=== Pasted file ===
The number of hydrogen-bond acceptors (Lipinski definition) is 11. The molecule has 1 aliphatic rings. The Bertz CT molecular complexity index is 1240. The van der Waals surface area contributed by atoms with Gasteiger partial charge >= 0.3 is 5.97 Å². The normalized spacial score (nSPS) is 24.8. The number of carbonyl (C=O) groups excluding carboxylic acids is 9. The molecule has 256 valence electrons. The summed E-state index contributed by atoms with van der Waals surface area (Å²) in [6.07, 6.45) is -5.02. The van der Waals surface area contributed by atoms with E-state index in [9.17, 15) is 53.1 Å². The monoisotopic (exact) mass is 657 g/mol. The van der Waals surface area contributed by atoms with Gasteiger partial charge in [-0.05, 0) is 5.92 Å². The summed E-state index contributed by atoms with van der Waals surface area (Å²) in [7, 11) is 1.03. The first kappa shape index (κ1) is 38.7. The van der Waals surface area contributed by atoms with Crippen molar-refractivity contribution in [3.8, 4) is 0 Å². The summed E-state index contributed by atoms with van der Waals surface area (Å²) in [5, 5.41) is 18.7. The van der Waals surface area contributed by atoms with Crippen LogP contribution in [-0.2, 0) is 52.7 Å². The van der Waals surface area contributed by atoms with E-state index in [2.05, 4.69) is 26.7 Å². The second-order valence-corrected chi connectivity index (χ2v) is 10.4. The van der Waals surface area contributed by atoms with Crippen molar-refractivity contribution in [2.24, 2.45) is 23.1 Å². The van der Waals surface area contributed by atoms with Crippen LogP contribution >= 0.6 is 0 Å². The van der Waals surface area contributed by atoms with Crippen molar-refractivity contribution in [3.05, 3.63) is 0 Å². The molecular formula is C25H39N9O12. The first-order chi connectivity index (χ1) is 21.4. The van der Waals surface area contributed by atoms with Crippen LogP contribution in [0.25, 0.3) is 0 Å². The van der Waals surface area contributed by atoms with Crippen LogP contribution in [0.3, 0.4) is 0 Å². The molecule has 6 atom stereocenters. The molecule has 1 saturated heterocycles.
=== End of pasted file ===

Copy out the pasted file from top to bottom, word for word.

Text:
The number of hydrogen-bond acceptors (Lipinski definition) is 11. The molecule has 1 aliphatic rings. The Bertz CT molecular complexity index is 1240. The van der Waals surface area contributed by atoms with Gasteiger partial charge >= 0.3 is 5.97 Å². The normalized spacial score (nSPS) is 24.8. The number of carbonyl (C=O) groups excluding carboxylic acids is 9. The molecule has 256 valence electrons. The summed E-state index contributed by atoms with van der Waals surface area (Å²) in [6.07, 6.45) is -5.02. The van der Waals surface area contributed by atoms with E-state index in [9.17, 15) is 53.1 Å². The monoisotopic (exact) mass is 657 g/mol. The van der Waals surface area contributed by atoms with Gasteiger partial charge in [-0.05, 0) is 5.92 Å². The summed E-state index contributed by atoms with van der Waals surface area (Å²) in [7, 11) is 1.03. The first kappa shape index (κ1) is 38.7. The van der Waals surface area contributed by atoms with Crippen molar-refractivity contribution in [3.8, 4) is 0 Å². The summed E-state index contributed by atoms with van der Waals surface area (Å²) in [5, 5.41) is 18.7. The van der Waals surface area contributed by atoms with Crippen LogP contribution in [-0.2, 0) is 52.7 Å². The van der Waals surface area contributed by atoms with E-state index in [2.05, 4.69) is 26.7 Å². The second-order valence-corrected chi connectivity index (χ2v) is 10.4. The van der Waals surface area contributed by atoms with Crippen molar-refractivity contribution in [2.24, 2.45) is 23.1 Å². The van der Waals surface area contributed by atoms with Crippen LogP contribution >= 0.6 is 0 Å². The van der Waals surface area contributed by atoms with Crippen molar-refractivity contribution in [3.05, 3.63) is 0 Å². The molecular formula is C25H39N9O12. The first-order chi connectivity index (χ1) is 21.4. The van der Waals surface area contributed by atoms with Crippen LogP contribution in [0.25, 0.3) is 0 Å². The van der Waals surface area contributed by atoms with Crippen LogP contribution in [0.3, 0.4) is 0 Å². The molecule has 6 atom stereocenters. The molecule has 1 saturated heterocycles.